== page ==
Paul moves to install emergency phones in Greektown

The MSA president will meet with Greek Life to discuss the phones.

Missouri Students Association President Jordan Paul took the first steps this week toward advancing his plan to install emergency telephones in Greektown neighborhoods near the outskirts of campus.

The phones would connect directly to MU Police Department to allow students to report emergencies. Paul said he will ask for money in his first funding request to install phones at three locations: along Burnam Avenue at Richmond Avenue, at Providence Road and near the intersection of Rollins Road and Fifth Street.

Paul said he would not have any reliable estimates for the projects costs until he meets with the Division of Information Technology today. Greek Life Coordinator Janna Basler said she will meet with Paul on Thursday to discuss the plan.

Paul said he plans to get money for the project from the Student Fee Capital Improvement Committee. The committee advises Vice Chancellor for Student Affairs Cathy Scroggs on the allocation of funds from the capital improvements part of the student activities fee for projects larger than those funded by the Student Organizations Allocation Committee that typically gives money to student organizations.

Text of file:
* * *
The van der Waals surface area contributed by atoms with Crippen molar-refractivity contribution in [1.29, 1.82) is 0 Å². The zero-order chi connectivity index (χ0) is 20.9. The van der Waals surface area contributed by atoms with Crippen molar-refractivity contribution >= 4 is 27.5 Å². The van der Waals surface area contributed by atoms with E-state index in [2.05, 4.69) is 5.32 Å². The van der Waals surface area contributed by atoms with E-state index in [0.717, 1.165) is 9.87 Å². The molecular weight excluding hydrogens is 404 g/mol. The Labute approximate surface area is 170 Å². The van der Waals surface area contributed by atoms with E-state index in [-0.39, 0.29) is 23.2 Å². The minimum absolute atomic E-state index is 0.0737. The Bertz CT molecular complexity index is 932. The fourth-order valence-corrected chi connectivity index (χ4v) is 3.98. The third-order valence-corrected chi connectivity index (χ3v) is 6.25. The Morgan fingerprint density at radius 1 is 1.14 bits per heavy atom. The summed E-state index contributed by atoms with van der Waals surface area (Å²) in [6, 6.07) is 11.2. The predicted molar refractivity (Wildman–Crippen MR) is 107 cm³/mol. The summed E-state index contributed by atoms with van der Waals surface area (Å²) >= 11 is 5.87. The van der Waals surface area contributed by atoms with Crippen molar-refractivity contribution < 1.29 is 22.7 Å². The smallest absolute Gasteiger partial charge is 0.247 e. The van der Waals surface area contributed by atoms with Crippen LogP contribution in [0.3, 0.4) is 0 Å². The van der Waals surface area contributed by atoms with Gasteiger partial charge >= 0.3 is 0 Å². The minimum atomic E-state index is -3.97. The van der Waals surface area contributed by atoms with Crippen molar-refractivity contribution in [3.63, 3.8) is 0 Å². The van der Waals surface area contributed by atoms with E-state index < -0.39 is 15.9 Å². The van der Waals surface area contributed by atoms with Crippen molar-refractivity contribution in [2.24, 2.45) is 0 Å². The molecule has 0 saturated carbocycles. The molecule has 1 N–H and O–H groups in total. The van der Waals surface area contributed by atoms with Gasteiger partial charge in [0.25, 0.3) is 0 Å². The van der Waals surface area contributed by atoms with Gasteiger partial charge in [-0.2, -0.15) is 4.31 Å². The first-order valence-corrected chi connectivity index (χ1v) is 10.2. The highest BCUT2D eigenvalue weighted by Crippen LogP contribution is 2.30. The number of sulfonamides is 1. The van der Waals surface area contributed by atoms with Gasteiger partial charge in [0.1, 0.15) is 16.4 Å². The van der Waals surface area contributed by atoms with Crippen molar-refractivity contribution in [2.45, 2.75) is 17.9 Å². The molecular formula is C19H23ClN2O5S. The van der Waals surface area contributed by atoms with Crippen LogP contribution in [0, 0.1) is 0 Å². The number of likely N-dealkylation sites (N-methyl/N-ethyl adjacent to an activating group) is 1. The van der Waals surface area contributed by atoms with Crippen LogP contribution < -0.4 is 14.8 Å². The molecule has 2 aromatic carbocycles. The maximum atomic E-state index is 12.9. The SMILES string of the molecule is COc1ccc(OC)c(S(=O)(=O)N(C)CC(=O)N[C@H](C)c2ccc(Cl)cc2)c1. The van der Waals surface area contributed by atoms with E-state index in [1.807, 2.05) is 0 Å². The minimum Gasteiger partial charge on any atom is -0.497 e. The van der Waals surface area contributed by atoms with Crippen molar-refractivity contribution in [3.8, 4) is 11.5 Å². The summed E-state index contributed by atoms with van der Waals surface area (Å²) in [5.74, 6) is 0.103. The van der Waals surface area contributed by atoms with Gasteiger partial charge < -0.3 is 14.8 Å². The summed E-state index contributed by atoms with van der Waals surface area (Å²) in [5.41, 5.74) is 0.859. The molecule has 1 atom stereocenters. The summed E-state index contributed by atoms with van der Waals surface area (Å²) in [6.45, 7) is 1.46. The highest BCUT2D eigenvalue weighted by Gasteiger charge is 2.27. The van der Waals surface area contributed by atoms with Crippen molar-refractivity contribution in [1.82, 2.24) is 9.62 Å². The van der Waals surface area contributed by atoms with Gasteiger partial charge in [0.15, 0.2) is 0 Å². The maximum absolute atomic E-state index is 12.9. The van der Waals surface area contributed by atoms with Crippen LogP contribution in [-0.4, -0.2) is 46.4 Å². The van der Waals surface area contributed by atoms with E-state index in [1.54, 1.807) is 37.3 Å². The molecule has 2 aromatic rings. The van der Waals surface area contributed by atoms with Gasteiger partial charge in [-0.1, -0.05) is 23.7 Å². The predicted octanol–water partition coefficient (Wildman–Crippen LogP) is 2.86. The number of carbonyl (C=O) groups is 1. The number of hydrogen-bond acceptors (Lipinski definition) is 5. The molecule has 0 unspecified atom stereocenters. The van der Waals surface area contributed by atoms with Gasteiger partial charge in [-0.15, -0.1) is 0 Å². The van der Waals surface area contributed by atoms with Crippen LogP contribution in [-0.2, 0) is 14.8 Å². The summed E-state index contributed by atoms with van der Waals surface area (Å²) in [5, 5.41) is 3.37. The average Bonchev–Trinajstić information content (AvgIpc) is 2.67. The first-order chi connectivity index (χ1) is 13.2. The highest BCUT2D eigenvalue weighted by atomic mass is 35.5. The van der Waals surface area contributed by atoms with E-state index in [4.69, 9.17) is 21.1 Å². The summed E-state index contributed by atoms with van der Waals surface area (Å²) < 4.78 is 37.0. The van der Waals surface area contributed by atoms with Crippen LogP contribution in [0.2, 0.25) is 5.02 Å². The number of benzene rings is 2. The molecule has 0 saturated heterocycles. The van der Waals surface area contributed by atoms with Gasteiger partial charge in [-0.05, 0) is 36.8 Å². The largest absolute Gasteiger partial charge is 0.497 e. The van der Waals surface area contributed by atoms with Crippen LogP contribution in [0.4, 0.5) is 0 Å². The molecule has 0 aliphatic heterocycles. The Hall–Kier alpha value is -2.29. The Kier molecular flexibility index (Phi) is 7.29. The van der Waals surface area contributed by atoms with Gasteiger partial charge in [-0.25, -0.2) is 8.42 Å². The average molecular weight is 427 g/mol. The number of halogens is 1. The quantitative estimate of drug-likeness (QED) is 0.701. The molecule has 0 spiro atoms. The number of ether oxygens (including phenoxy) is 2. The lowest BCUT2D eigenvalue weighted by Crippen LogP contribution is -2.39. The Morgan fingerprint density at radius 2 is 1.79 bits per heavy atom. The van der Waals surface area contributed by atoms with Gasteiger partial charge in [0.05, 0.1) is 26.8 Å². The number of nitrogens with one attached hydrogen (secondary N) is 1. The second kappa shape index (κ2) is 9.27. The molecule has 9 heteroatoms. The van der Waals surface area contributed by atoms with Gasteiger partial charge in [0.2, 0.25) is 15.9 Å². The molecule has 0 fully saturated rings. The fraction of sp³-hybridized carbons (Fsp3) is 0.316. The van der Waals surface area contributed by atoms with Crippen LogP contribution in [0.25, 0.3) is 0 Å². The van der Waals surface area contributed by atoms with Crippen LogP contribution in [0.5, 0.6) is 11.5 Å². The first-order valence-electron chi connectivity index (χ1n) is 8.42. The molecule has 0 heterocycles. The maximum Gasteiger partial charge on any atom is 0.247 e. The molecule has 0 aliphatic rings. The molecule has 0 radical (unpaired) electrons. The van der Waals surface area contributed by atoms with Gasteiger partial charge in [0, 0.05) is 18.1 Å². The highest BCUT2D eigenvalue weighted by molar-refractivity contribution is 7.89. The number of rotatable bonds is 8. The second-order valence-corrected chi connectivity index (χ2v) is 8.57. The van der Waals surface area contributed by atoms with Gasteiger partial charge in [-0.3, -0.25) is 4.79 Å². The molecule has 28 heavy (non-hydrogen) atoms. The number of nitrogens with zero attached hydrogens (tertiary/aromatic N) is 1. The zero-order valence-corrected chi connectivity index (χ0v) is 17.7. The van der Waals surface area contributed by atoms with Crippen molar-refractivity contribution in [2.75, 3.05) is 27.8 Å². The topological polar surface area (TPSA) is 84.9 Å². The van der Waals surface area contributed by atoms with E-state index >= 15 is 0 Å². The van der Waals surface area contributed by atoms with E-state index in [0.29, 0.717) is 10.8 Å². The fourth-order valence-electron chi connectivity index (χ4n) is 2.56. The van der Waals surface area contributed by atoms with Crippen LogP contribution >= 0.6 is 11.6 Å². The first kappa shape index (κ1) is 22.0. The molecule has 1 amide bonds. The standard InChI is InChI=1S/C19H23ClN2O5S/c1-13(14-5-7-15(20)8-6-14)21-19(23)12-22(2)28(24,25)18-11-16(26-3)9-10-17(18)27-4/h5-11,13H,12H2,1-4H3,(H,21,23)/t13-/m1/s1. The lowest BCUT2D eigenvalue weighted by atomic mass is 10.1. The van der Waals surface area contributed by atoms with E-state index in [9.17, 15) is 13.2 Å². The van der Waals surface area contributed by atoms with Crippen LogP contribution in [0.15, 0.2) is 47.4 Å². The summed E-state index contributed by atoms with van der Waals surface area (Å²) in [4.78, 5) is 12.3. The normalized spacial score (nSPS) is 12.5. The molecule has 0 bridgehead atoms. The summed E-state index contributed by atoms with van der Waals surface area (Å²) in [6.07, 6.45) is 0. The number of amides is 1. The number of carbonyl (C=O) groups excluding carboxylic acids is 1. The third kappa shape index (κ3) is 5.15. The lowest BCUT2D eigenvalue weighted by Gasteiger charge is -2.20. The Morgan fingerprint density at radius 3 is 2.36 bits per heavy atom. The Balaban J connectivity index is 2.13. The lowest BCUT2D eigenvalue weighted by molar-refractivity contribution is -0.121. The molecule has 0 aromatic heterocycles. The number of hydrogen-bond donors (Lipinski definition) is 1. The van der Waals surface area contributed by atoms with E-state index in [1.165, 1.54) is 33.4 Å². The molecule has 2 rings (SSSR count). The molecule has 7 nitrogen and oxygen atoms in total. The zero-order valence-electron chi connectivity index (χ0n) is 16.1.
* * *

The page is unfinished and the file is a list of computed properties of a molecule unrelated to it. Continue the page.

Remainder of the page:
Paul said the overlapping interests of Student Affairs, MSA and the Greek councils make forming a plan particularly difficult.

"This is one of the larger political minefields in student government because there are so many interests involved," Paul said.

He said he would also have to consult with Department of Campus Facilities and CenturyTel, the university's telecommunications provider, to discuss the project's feasibility and with the MU Police Department and the Columbia Police Department to work out which agency would be the first responder to emergencies at those phones.

The biggest point of contention is the phones' cost, Paul said. If the phones were simply attached to their own poles, wire would have to be run from the phone to the nearest building with telephone service, greatly increasing the cost.

Paul's plan would have the emergency phones attached to telephone poles already installed near the proposed locations. The emergency phones could then use the wire already used by regular telephone service, cutting the cost of the extra wire.

"It's something I've heard talked about for a number of years and something I think we can do," Paul said.

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